Leading tech analyst Ben Thompson summarized how most of the pundit-ocracy responded to Google I/O: “the ‘lethargic search monopoly’ has woken up.” He also noted something critical: “AI is in fact a sustaining technology for all of Big Tech, including Google.” Put another way, the bar has been reset and no one company is going to own a moat around AI  – at least not yet.  Over time, of course, moats can and will be built, just as they were with core technologies like the microprocessor, the Internet itself, and the mobile phone. But for now, it’s a race without clear winners.

Head to The Verge if you want a summary of what went down at I/O – beyond AI, Google doubled down on devices – positioning itself as a serious competitor to Apple (I’ve been a Google Pixel user for years, and all I want is for the two companies to figure out how to deliver a text…).

But we’re all about AI and search here at Searchblog, and damn, there was finally some real talk about how the peanut butter and chocolate would be combined. As The Verge put it, “The single most visited page on the internet is undergoing its most radical change in 25 years.” From the story:

Called the Search Generative Experience (SGE), the new interface makes it so that when you type a query into the search box, the so-called “10 blue links” that we’re all familiar with appear for only a brief moment before being pushed off the page by a colorful new shade with AI-generated information. The shade pushes the rest of Google’s links far down the page you’re looking at — and when I say far, I mean almost entirely off the screen.

That seems radical, but for commercial searches (Google defines that term, not me), ads will still be front and center. And that’s a key distinction. The majority of searches are not commercial, and for those, Google promised an AI-driven summary at the top – an evolution of the “snippets” and one boxes that we’ve become accustomed to. It’s a clever hack – for most of our searches, it’ll seem like Google’s familiar ten blue link interface has been replaced. But commercial searches will continue to feel, well, commercial. Google’s really pushing what that will look like, for a taste, check out this short video:

Not your father’s advertising experience.

These changes have yet to be rolled out (they’re coming “soon” and you can sign up for the sandbox with a personal Gmail account here), but with these revelations certainly gave Google’s extended ecosystem a new set of opaque signals to read. Millions of SEO-driven websites will have to recalibrate against Google’s black box algorithms and hope they can continue to win placement and the revenue that comes along with it. To you all, I say bon chance.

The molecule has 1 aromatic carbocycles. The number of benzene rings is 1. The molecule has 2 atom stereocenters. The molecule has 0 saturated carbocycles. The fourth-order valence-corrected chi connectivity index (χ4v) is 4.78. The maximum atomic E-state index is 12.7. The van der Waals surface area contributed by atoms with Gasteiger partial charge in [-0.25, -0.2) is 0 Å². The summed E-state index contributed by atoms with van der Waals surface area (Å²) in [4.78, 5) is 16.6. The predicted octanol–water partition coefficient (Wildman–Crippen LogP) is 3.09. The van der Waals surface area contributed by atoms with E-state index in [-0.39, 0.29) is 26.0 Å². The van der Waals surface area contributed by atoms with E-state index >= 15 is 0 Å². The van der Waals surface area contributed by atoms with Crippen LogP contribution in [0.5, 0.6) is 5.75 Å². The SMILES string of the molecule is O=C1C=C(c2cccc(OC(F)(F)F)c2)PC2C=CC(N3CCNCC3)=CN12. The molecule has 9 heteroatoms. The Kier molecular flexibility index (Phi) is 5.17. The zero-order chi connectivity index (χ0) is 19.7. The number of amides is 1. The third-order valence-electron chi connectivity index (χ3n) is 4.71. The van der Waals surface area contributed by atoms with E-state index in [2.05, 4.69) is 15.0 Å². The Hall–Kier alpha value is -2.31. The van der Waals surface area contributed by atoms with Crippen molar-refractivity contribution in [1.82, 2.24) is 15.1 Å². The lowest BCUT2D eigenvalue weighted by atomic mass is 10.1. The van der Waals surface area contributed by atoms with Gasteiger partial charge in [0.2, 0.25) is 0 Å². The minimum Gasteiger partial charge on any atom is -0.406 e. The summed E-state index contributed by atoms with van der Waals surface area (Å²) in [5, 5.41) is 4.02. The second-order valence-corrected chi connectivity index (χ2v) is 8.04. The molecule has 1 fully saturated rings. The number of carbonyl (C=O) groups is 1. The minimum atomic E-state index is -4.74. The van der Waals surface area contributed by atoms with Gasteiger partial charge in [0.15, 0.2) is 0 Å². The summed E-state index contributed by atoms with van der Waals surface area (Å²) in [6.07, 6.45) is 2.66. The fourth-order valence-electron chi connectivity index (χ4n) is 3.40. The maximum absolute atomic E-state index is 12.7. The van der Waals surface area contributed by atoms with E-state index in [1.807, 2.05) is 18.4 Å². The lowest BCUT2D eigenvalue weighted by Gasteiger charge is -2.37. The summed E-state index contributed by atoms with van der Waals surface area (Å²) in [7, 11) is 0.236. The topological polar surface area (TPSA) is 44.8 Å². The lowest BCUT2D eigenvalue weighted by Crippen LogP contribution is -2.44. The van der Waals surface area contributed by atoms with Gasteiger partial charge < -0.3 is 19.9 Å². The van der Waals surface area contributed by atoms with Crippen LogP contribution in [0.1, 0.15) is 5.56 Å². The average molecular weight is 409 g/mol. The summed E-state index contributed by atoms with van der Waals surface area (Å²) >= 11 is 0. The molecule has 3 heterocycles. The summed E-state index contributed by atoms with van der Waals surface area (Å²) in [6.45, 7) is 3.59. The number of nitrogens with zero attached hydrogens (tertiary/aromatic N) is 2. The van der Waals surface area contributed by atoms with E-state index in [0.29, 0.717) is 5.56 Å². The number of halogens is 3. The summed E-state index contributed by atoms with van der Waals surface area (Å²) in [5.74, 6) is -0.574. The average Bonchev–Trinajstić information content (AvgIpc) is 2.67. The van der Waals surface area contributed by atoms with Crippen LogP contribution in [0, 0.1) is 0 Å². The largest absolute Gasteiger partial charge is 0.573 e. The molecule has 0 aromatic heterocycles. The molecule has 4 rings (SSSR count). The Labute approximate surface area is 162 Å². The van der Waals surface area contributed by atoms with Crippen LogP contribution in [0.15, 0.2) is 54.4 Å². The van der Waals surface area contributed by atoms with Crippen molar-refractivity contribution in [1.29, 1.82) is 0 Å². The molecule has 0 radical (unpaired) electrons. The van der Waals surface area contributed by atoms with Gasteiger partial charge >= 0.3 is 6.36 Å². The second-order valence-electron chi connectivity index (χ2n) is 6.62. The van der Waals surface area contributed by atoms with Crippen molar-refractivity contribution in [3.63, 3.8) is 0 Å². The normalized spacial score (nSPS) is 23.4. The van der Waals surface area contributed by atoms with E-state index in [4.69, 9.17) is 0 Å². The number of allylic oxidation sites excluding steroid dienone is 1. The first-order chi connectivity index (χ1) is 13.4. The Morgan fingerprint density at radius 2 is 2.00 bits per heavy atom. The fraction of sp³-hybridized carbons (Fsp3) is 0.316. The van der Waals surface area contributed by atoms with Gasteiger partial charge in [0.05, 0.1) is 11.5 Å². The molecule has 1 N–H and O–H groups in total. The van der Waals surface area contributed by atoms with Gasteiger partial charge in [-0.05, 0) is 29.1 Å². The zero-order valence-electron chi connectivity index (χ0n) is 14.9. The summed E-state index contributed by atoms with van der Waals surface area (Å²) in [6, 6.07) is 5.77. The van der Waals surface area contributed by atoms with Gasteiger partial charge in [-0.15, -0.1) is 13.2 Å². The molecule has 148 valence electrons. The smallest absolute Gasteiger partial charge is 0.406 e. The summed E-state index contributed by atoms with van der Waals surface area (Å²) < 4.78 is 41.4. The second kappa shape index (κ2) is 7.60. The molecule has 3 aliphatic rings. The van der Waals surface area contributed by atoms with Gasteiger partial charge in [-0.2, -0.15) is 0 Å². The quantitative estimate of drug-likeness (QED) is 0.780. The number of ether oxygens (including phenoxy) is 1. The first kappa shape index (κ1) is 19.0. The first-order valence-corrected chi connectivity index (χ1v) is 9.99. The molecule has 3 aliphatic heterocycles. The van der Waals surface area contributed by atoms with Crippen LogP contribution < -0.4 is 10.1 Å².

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Google and Commoditization: Anyone Need a BackRub?

The first Google logo, when the project was called BackRub and focused on Internet “backlinks.” Lore has it the hand is co-founder Larry Page’s.

Once upon a time when search was new, Google came along and put the whole darn Internet in RAM. This was an astonishing (and expensive) feat of engineering at the time – one that gave Google a significant competitive moat. Twenty years ago, very few companies had the know how or the resources to keep an up-to-date copy of the entire web in expensive, super fast silicon. Google’s ability to do so allowed it unprecedented flexibility and speed in its product, and that product won the search crown, building a trillion-dollar market cap along the way.

Since then compute, storage, and engineering costs have declined in a kind of reverse version of Moore’s Law. Pretty much anyone with a bit of funding and some basic Internet crawling skills can stand up a web index – but there’s been no reason to do so. For 15 or so years one of the biggest clichés in venture circles was “no one will ever fund another search engine.” (A second cliché? “No one’s ever said “Just Bing it.”)

Google had won, and that was that.

All of this came back to me when reading an eye-opening leaked memo over on Dylan Patel’s SemiAnalysis newsletter. Titled “We Have No Moat, and Neither Does OpenAI” and written by a senior researcher at Google, the memo is a devastating critique of Google’s approach to competing in the world of generative AI. SemiAnalysis placed a strong caveat at the top of the text, and I’ve not been able to find confirmation of the memo’s claims (Bloomberg has more here). But the essence of the memo’s argument resonates: Both Google and OpenAI are going to lose out in the race to dominate the AI future because they are refusing to play in the domain of open source software, where legions of developers are racing ahead of companies who are trying to go it on their own.